Plus-Size Model & Cancer Survivor Elly Mayday Proudly Bares Her Scars

"I was adamant that I was going to fight this and that life was going to go on." Elly Mayday talks to FLARE about fighting ovarian cancer and her new campaign for ADDITION ELLE that's close to her heart

Elly Mayday wearing turquoise lingerie is the face of ADDITION ELLE's partnership with Ovarian Cancer Canada; inline image.


Nobody expects to be diagnosed with cancer at the age of 25, and up-and-coming Canadian plus-size model Elly Mayday, now 29, didn’t either. She’d just moved from Saskatchewan to Vancouver, B.C. to start her career as a model when she was blindsided by an ovarian cancer diagnosis. But instead of putting her dreams on hold, Mayday posed for a local lingerie line, bald and with her surgical scars on display after undergoing a hysterectomy and multiple rounds of chemo. From there, her career took off.

For this self-described “strong chick,” strength has meant claiming her space in the modelling world as a woman who is fighting cancer. And as the face of ADDITION ELLE’s newest campaign, BRAve (in partnership with the organization Ovarian Cancer Canada), she’s doing just that. The campaign teamed up with Ovarian Cancer Canada to support its bold #LadyBalls movement. “Women have balls—they’re called ovaries, and they’re at risk,” says Ovarian Cancer Canada, who is asking women to say educated about the disease that claims five Canadian women a day, and for which there is no screening test or vaccine to prevent it.

FLARE sat down with Mayday to talk about what it’s like to model while battling ovarian cancer, and how she finds the strength to inspire other women to do the same.

Why do you think showing your scars in photographs is so powerful? 

People are curious. I wanted people to know more about ovarian cancer. I’m merging two worlds that otherwise would not be together. I’m a scarred, not-so-flawless, not-so-perfect body diving into this world that is perfection, beauty and glamour. Bringing the realness of life and of cancer stories [into my work] is something that I’ve tried to do, and people love it. People are interested in stories and a girl that has something to say—not just a pretty face. I felt like I could bring this disease along with me and share the spotlight. I’d been modelling for a year prior to my diagnosis and had contracts in my hand, ready to go to New York—then got this bomb dropped on my life. I just kept on going.

Elly Mayday, an up-and-coming Canadian plus size model, posing in white lingerie; inline image.


What was your experience like modelling while undergoing cancer treatment?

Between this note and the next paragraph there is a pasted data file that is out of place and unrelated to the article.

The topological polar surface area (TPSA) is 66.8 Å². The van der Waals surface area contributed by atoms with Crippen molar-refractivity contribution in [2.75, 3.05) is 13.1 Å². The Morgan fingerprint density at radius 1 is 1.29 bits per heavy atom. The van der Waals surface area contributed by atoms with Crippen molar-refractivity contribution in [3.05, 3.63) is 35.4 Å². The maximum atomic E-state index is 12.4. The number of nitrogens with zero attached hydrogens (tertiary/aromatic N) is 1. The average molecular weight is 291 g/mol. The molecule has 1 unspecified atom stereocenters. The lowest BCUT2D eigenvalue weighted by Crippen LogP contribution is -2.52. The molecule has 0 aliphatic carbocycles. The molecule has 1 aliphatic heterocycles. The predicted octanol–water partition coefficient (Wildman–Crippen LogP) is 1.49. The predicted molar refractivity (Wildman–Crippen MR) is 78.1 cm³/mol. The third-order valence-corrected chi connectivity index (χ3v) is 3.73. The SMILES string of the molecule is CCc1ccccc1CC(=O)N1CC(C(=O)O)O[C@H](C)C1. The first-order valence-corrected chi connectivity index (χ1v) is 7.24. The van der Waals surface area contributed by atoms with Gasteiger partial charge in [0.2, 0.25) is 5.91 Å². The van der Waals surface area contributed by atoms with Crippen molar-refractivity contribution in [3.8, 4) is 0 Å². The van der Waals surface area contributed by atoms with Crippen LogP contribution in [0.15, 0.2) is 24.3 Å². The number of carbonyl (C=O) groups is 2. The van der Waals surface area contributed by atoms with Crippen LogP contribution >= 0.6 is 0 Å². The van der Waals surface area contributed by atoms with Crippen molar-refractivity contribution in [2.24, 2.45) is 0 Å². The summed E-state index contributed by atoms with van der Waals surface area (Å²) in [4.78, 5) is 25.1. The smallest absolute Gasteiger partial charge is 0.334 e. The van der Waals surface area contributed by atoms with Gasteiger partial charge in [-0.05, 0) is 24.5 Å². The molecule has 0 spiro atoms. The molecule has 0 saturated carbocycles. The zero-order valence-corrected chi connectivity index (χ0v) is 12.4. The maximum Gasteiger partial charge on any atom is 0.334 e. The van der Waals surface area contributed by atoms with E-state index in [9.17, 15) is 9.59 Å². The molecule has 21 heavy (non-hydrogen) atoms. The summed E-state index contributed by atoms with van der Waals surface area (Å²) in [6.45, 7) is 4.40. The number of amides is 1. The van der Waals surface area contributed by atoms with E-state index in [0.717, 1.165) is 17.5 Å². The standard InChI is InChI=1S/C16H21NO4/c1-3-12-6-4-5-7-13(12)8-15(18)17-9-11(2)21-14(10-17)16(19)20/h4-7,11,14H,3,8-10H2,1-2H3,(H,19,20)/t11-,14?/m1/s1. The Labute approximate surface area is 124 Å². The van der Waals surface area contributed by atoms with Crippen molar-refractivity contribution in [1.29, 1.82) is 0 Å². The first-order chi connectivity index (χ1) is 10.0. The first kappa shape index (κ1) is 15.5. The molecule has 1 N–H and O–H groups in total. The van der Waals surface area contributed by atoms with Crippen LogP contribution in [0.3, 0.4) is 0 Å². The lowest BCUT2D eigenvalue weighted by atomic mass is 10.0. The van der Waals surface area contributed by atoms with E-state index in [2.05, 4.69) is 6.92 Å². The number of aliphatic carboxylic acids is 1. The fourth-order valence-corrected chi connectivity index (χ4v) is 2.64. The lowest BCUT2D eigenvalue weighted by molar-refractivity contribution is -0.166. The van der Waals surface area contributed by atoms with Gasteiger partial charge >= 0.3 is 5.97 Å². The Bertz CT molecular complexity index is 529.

Luckily, I had amazing photographer friends and makeup artists that were all there to support me and love me through this. And if I didn’t make it through this period of my life, someone else would be able to talk about it. I always talk about body confidence and being OK with yourself, and what a hypocrite [I would be] to lose my hair and lose the things that make me “beautiful”… I had to put my money where my mouth was so I stepped up to the plate.

In terms of dealing with health and illness, do you think women are treated differently than men?

Unfortunately, I think women don’t put themselves first. That’s just the nature of our “take care of others” attitude, but also I think doctors generally don’t think that women know their bodies as well as they do; we get kind of pushed to the side. I’m trying to encourage women to really put themselves first.

Elly Mayday is an up-and-coming Canadian plus size model and the face of ADDITION ELLE's new BRAVE campaign with Ovarian Cancer Canada; inline image.


How have you used social media as a tool for spreading your message of body positivity and empowerment?

Social media is really empowering for people with all different body shapes. Influencers have a lot of power and I really understood that when I was going through my process of treatments and operations. I may have just one [follower] that’s going through what I was going through two years ago, and maybe I can help someone get diagnosed early, or maybe I can make someone feel better about themselves. I shared my down times, too, but not as much as I shared my positive side. I was pretty adamant that I was going to fight this and that life was going to go on. That was really important to me to show. Life changes, but you want to keep it as normal as possible.

What advice would you give young women who are struggling with self esteem?

You are complete and whole exactly as you are, and you are loved by the people that you need to be loved by. If you don’t feel that, you will find them; you deserve to find them. When I was sick and I had lost 60 pounds and I was balding, I felt like I look like Gollum some days. But I told myself that I was going to be fine, and that if this all went away for the rest of my life, I would still be loved by the people that I needed to love me.

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